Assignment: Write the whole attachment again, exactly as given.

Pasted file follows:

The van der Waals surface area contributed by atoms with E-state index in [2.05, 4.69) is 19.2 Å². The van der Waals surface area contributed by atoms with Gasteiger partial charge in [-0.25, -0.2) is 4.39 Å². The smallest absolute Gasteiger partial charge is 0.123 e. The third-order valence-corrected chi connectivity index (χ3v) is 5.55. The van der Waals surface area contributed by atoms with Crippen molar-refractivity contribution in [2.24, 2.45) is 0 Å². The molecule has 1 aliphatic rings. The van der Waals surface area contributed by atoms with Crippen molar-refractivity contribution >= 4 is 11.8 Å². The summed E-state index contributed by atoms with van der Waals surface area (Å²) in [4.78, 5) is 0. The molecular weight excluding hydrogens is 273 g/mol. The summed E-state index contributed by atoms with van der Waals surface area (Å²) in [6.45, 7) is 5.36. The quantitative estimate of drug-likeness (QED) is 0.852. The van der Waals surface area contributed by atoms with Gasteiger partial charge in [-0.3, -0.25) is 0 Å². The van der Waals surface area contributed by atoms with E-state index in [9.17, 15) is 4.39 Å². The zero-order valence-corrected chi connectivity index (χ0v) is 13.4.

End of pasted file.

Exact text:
The van der Waals surface area contributed by atoms with E-state index in [2.05, 4.69) is 19.2 Å². The van der Waals surface area contributed by atoms with Gasteiger partial charge in [-0.25, -0.2) is 4.39 Å². The smallest absolute Gasteiger partial charge is 0.123 e. The third-order valence-corrected chi connectivity index (χ3v) is 5.55. The van der Waals surface area contributed by atoms with Crippen molar-refractivity contribution in [2.24, 2.45) is 0 Å². The molecule has 1 aliphatic rings. The van der Waals surface area contributed by atoms with Crippen molar-refractivity contribution >= 4 is 11.8 Å². The summed E-state index contributed by atoms with van der Waals surface area (Å²) in [4.78, 5) is 0. The molecular weight excluding hydrogens is 273 g/mol. The summed E-state index contributed by atoms with van der Waals surface area (Å²) in [6.45, 7) is 5.36. The quantitative estimate of drug-likeness (QED) is 0.852. The van der Waals surface area contributed by atoms with Gasteiger partial charge in [-0.3, -0.25) is 0 Å². The van der Waals surface area contributed by atoms with E-state index in [9.17, 15) is 4.39 Å². The zero-order valence-corrected chi connectivity index (χ0v) is 13.4.